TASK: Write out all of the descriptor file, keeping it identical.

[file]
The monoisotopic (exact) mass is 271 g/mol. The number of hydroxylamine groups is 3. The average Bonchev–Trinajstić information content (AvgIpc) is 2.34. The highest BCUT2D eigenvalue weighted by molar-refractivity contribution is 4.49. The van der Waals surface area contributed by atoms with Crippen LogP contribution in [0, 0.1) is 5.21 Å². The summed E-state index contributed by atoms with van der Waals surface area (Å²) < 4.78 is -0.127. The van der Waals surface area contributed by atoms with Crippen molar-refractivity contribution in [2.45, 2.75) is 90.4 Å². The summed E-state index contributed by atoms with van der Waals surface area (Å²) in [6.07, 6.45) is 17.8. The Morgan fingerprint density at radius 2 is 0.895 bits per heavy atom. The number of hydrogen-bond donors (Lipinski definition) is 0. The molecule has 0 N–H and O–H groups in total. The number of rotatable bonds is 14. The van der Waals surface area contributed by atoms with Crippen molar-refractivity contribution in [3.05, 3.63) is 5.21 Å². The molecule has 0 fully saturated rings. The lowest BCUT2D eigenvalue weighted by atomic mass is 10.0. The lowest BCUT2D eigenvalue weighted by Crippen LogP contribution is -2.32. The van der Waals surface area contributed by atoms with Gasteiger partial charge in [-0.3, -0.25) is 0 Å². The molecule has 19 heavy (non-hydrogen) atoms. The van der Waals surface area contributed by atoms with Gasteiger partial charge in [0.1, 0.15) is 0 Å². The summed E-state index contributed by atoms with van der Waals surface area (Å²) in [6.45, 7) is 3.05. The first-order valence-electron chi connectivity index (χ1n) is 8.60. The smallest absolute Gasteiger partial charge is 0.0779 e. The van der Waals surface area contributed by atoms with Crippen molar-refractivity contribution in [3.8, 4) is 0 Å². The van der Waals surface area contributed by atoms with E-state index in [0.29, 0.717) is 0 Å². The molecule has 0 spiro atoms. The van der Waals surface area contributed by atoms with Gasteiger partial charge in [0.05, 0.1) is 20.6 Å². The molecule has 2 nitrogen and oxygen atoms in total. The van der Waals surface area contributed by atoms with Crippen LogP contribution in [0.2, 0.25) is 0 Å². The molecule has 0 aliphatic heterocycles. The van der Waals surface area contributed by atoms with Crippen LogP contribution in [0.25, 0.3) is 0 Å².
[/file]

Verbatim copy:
The monoisotopic (exact) mass is 271 g/mol. The number of hydroxylamine groups is 3. The average Bonchev–Trinajstić information content (AvgIpc) is 2.34. The highest BCUT2D eigenvalue weighted by molar-refractivity contribution is 4.49. The van der Waals surface area contributed by atoms with Crippen LogP contribution in [0, 0.1) is 5.21 Å². The summed E-state index contributed by atoms with van der Waals surface area (Å²) < 4.78 is -0.127. The van der Waals surface area contributed by atoms with Crippen molar-refractivity contribution in [2.45, 2.75) is 90.4 Å². The summed E-state index contributed by atoms with van der Waals surface area (Å²) in [6.07, 6.45) is 17.8. The Morgan fingerprint density at radius 2 is 0.895 bits per heavy atom. The number of hydrogen-bond donors (Lipinski definition) is 0. The molecule has 0 N–H and O–H groups in total. The number of rotatable bonds is 14. The van der Waals surface area contributed by atoms with Crippen molar-refractivity contribution in [3.05, 3.63) is 5.21 Å². The molecule has 0 fully saturated rings. The lowest BCUT2D eigenvalue weighted by atomic mass is 10.0. The lowest BCUT2D eigenvalue weighted by Crippen LogP contribution is -2.32. The van der Waals surface area contributed by atoms with Gasteiger partial charge in [-0.3, -0.25) is 0 Å². The molecule has 19 heavy (non-hydrogen) atoms. The van der Waals surface area contributed by atoms with Gasteiger partial charge in [0.1, 0.15) is 0 Å². The summed E-state index contributed by atoms with van der Waals surface area (Å²) in [6.45, 7) is 3.05. The first-order valence-electron chi connectivity index (χ1n) is 8.60. The smallest absolute Gasteiger partial charge is 0.0779 e. The van der Waals surface area contributed by atoms with Crippen molar-refractivity contribution in [3.8, 4) is 0 Å². The van der Waals surface area contributed by atoms with E-state index in [0.29, 0.717) is 0 Å². The molecule has 0 spiro atoms. The van der Waals surface area contributed by atoms with Gasteiger partial charge in [0.05, 0.1) is 20.6 Å². The molecule has 2 nitrogen and oxygen atoms in total. The van der Waals surface area contributed by atoms with Crippen LogP contribution in [0.2, 0.25) is 0 Å². The molecule has 0 aliphatic heterocycles. The van der Waals surface area contributed by atoms with Crippen LogP contribution in [0.25, 0.3) is 0 Å².